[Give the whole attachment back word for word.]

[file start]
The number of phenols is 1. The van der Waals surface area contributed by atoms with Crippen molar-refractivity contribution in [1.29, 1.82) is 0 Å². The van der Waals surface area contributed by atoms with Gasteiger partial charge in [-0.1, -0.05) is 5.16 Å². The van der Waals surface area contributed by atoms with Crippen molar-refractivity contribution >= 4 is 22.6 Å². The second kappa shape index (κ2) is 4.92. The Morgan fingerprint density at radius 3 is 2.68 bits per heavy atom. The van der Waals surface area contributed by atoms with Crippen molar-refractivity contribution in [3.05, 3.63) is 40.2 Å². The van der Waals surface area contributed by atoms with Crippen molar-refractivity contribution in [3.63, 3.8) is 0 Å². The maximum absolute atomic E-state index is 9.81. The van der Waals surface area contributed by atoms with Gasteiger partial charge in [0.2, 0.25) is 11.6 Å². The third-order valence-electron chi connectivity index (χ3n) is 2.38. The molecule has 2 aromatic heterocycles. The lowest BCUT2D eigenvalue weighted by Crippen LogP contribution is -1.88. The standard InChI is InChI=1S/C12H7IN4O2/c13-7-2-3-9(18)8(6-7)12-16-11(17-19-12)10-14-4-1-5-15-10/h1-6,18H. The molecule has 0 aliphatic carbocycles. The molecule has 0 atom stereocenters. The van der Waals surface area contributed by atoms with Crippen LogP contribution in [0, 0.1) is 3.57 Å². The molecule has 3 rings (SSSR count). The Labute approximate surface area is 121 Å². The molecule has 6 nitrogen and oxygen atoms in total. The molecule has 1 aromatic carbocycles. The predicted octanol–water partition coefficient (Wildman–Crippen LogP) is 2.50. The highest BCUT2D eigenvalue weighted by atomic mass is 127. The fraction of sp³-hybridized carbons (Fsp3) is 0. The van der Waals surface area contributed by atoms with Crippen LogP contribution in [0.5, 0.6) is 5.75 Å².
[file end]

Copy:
The number of phenols is 1. The van der Waals surface area contributed by atoms with Crippen molar-refractivity contribution in [1.29, 1.82) is 0 Å². The van der Waals surface area contributed by atoms with Gasteiger partial charge in [-0.1, -0.05) is 5.16 Å². The van der Waals surface area contributed by atoms with Crippen molar-refractivity contribution >= 4 is 22.6 Å². The second kappa shape index (κ2) is 4.92. The Morgan fingerprint density at radius 3 is 2.68 bits per heavy atom. The van der Waals surface area contributed by atoms with Crippen molar-refractivity contribution in [3.05, 3.63) is 40.2 Å². The van der Waals surface area contributed by atoms with Crippen molar-refractivity contribution in [3.63, 3.8) is 0 Å². The maximum absolute atomic E-state index is 9.81. The van der Waals surface area contributed by atoms with Gasteiger partial charge in [0.2, 0.25) is 11.6 Å². The third-order valence-electron chi connectivity index (χ3n) is 2.38. The molecule has 2 aromatic heterocycles. The lowest BCUT2D eigenvalue weighted by Crippen LogP contribution is -1.88. The standard InChI is InChI=1S/C12H7IN4O2/c13-7-2-3-9(18)8(6-7)12-16-11(17-19-12)10-14-4-1-5-15-10/h1-6,18H. The molecule has 0 aliphatic carbocycles. The molecule has 0 atom stereocenters. The van der Waals surface area contributed by atoms with Crippen LogP contribution in [0, 0.1) is 3.57 Å². The molecule has 3 rings (SSSR count). The Labute approximate surface area is 121 Å². The molecule has 6 nitrogen and oxygen atoms in total. The molecule has 1 aromatic carbocycles. The predicted octanol–water partition coefficient (Wildman–Crippen LogP) is 2.50. The highest BCUT2D eigenvalue weighted by atomic mass is 127. The fraction of sp³-hybridized carbons (Fsp3) is 0. The van der Waals surface area contributed by atoms with Crippen LogP contribution in [0.5, 0.6) is 5.75 Å².